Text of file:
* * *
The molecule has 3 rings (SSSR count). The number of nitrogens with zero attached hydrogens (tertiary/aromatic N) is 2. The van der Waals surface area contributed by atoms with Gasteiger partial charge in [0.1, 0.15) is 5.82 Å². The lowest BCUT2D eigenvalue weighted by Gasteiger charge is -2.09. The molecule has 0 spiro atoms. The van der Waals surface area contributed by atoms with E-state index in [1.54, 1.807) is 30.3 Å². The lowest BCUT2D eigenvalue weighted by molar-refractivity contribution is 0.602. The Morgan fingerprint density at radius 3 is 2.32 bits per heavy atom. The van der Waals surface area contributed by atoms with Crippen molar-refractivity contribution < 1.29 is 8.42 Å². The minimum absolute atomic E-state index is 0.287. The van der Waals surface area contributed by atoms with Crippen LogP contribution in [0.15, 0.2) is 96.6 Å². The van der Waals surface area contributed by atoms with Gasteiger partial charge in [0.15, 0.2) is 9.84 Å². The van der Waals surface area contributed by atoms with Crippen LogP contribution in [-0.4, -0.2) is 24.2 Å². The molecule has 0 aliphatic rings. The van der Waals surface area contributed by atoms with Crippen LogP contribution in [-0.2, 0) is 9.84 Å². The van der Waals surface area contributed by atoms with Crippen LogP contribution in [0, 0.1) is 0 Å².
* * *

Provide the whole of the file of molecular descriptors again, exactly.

The molecule has 3 rings (SSSR count). The number of nitrogens with zero attached hydrogens (tertiary/aromatic N) is 2. The van der Waals surface area contributed by atoms with Gasteiger partial charge in [0.1, 0.15) is 5.82 Å². The lowest BCUT2D eigenvalue weighted by Gasteiger charge is -2.09. The molecule has 0 spiro atoms. The van der Waals surface area contributed by atoms with E-state index in [1.54, 1.807) is 30.3 Å². The lowest BCUT2D eigenvalue weighted by molar-refractivity contribution is 0.602. The Morgan fingerprint density at radius 3 is 2.32 bits per heavy atom. The van der Waals surface area contributed by atoms with Crippen molar-refractivity contribution < 1.29 is 8.42 Å². The minimum absolute atomic E-state index is 0.287. The van der Waals surface area contributed by atoms with Crippen LogP contribution in [0.15, 0.2) is 96.6 Å². The van der Waals surface area contributed by atoms with Gasteiger partial charge in [0.15, 0.2) is 9.84 Å². The van der Waals surface area contributed by atoms with Crippen LogP contribution in [-0.4, -0.2) is 24.2 Å². The molecule has 0 aliphatic rings. The van der Waals surface area contributed by atoms with Crippen LogP contribution in [-0.2, 0) is 9.84 Å². The van der Waals surface area contributed by atoms with Crippen LogP contribution in [0, 0.1) is 0 Å².